written/non-written things by me (from 2005-2008)

Saturday, May 06, 2006

Last Day: Another Mountain Temple, Tangential review of the book "Collapse," and Lakeside Tea Ceremony

On my last day with the Chen Meditation group, I lost major participation points as my sprained ankle (from my lone adventure the day before) kept me from ascending the steps of yet another, apparently even more spectacular, little temple, in a different nearby Mountain range.
At the temple, while the others climbed up the steep high mountain, I made friends with one of the many incense and iced drink pedlars who set up shops outside in tin shacks. So for 2 hours I sat on his little bench with my roommate friend (she felt sorry for me and skipped the temple climb) and watched Huangmei families negotiate incense and souvenir prices.
We walked (I hobbled) around the makeshift parking lot perched on the cliffs. I didn't take any photos as my batteries were running low. The sides of the mountains were heavily deforested in patches. And I could tell where their were attempts to reafforest with patches with an homogenous pine species. As long as I looked out from the mountain upon the patch-worked farms and paddies, glistening far below, the view was spectacular. If I looked down, however, the sloping sides of the moutain underneath the tree canopy were littered thick with garbage.

The sad fact is that I have seen much of the countryside congested by rubble and colorful heaps of garbage. I often stop myself from taking pictures of these messes as I don't want to offend the Chinese who accompany me. I don't want to be an outsider seeming to document the worst and the ugly, but I will certainly not pretend like the majority of what I see has been as beautiful as my pictures report.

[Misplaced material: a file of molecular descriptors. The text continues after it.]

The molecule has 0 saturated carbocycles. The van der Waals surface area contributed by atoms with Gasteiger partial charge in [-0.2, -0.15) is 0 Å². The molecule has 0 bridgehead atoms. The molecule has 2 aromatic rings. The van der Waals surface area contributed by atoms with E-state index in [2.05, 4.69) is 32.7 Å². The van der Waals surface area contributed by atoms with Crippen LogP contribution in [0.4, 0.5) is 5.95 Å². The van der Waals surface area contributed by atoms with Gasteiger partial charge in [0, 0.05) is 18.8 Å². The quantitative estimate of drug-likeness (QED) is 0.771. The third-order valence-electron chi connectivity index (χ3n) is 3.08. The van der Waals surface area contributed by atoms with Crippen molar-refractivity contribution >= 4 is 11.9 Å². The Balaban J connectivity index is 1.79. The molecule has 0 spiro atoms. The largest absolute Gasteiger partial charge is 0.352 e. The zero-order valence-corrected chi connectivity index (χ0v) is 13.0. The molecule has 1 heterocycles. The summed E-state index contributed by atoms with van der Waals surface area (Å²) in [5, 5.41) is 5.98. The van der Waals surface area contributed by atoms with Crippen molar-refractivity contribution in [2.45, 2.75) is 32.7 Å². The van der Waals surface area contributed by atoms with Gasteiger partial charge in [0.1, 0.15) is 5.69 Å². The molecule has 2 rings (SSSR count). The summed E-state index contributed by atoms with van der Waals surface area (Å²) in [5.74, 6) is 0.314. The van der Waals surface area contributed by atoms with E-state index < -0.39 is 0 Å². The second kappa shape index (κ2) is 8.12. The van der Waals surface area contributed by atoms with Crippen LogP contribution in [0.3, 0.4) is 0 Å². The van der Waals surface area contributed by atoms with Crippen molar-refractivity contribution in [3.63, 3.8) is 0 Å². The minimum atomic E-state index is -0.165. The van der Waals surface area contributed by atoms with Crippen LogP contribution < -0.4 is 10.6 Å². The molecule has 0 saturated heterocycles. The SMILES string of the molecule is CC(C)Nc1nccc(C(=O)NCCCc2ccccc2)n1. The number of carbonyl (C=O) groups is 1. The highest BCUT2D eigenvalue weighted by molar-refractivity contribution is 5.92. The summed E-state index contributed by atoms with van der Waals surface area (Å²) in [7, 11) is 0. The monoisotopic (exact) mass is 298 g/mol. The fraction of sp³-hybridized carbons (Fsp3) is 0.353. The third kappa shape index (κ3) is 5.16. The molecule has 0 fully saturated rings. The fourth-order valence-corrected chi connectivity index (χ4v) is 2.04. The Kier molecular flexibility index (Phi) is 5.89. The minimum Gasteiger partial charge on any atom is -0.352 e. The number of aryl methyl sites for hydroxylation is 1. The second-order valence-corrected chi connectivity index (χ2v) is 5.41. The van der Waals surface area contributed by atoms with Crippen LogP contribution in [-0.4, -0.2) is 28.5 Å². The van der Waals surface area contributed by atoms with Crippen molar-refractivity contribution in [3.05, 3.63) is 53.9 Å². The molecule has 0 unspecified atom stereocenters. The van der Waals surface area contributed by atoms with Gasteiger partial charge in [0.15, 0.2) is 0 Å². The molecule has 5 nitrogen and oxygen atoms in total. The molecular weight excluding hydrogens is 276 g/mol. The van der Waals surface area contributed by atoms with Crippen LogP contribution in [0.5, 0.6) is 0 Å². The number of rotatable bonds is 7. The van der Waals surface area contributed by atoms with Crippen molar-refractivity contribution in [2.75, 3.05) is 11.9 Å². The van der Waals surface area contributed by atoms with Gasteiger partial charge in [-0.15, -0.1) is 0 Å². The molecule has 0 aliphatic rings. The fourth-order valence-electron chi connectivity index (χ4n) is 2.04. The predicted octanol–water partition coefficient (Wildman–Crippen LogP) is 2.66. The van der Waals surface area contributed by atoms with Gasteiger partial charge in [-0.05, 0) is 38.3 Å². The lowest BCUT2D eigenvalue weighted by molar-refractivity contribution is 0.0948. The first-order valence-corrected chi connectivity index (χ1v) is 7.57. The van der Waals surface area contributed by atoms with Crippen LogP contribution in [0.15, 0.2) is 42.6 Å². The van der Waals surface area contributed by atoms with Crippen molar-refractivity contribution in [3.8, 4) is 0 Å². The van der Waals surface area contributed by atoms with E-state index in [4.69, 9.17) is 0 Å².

In actuality, I have seen a lot of poverty, destruction, environmental damage, and polluted, crumbling homogeneity in the landscape. That is not to say that these are problems that are perpetuated by any inherently destructive, unenvironmental nature of the people. From my small observations, its a matter of the lack of infrastructure for dealing with these problems in places far from major population centers.

After the temple, they piled about 100 plus of the "Meditators" back into the busses and drove us through the small rice paddy villages, with rugged and rutted dirt roads, lined with surprised looking villagers. The whole day I got to follow in a plush air-conditioned Buick with my Cantonese Yoga-instructor roommates who thought I was cute (" ni hen ke ai" they kept saying) because of my grammarless bad Chinese, dependence on a user un-friendly phrase book, my jilted hobble, and, I am sure, my general over-grown baby-like appearance and demeanor.

A footpath near the lake. From here I watched a women carry two huge bundles of kindling down a gentley sloping path. She kept dropping them. It took her about 20 minutes to waddle them about 200 ft to her electricty-less stone farm house. The farmers (peasants as they are sometimes refered) work very hard. I see them bent over in the paddies and fields, carrying sticks double-side loaded across their shoulders. I cannot even imagine. My life is so removed from a peasant's reality.